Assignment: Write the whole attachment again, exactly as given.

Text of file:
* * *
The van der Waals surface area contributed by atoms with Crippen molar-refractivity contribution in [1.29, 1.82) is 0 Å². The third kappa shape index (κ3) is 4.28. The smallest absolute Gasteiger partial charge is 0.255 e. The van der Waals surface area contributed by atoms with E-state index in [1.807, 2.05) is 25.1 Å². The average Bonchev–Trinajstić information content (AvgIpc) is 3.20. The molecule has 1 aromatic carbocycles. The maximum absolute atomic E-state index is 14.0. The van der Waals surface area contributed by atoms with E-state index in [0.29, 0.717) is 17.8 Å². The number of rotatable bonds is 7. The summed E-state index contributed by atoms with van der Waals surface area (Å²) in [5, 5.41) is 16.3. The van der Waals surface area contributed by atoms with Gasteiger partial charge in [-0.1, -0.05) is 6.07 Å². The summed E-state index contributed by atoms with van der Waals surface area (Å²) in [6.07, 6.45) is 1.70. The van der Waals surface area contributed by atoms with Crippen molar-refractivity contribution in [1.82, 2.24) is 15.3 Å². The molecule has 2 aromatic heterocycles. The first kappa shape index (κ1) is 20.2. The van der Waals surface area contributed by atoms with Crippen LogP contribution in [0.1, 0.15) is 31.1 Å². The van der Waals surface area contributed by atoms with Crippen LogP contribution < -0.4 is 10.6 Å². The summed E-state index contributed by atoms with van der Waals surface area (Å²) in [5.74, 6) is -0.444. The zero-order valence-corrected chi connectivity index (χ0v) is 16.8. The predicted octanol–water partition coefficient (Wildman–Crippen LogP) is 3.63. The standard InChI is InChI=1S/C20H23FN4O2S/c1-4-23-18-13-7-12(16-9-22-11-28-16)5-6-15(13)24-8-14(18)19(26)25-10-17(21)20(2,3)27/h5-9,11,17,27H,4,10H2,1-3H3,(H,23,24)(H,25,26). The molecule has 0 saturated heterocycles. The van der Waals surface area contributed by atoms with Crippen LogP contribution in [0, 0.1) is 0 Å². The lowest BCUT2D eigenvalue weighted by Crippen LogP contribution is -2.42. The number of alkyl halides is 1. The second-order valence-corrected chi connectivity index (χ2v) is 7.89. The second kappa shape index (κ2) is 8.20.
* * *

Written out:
The van der Waals surface area contributed by atoms with Crippen molar-refractivity contribution in [1.29, 1.82) is 0 Å². The third kappa shape index (κ3) is 4.28. The smallest absolute Gasteiger partial charge is 0.255 e. The van der Waals surface area contributed by atoms with E-state index in [1.807, 2.05) is 25.1 Å². The average Bonchev–Trinajstić information content (AvgIpc) is 3.20. The molecule has 1 aromatic carbocycles. The maximum absolute atomic E-state index is 14.0. The van der Waals surface area contributed by atoms with E-state index in [0.29, 0.717) is 17.8 Å². The number of rotatable bonds is 7. The summed E-state index contributed by atoms with van der Waals surface area (Å²) in [5, 5.41) is 16.3. The van der Waals surface area contributed by atoms with Gasteiger partial charge in [-0.1, -0.05) is 6.07 Å². The summed E-state index contributed by atoms with van der Waals surface area (Å²) in [6.07, 6.45) is 1.70. The van der Waals surface area contributed by atoms with Crippen molar-refractivity contribution in [1.82, 2.24) is 15.3 Å². The molecule has 2 aromatic heterocycles. The first kappa shape index (κ1) is 20.2. The van der Waals surface area contributed by atoms with Crippen LogP contribution in [0.1, 0.15) is 31.1 Å². The van der Waals surface area contributed by atoms with Crippen LogP contribution < -0.4 is 10.6 Å². The summed E-state index contributed by atoms with van der Waals surface area (Å²) in [5.74, 6) is -0.444. The zero-order valence-corrected chi connectivity index (χ0v) is 16.8. The predicted octanol–water partition coefficient (Wildman–Crippen LogP) is 3.63. The standard InChI is InChI=1S/C20H23FN4O2S/c1-4-23-18-13-7-12(16-9-22-11-28-16)5-6-15(13)24-8-14(18)19(26)25-10-17(21)20(2,3)27/h5-9,11,17,27H,4,10H2,1-3H3,(H,23,24)(H,25,26). The molecule has 0 saturated heterocycles. The van der Waals surface area contributed by atoms with Crippen LogP contribution in [0, 0.1) is 0 Å². The lowest BCUT2D eigenvalue weighted by Crippen LogP contribution is -2.42. The number of alkyl halides is 1. The second-order valence-corrected chi connectivity index (χ2v) is 7.89. The second kappa shape index (κ2) is 8.20.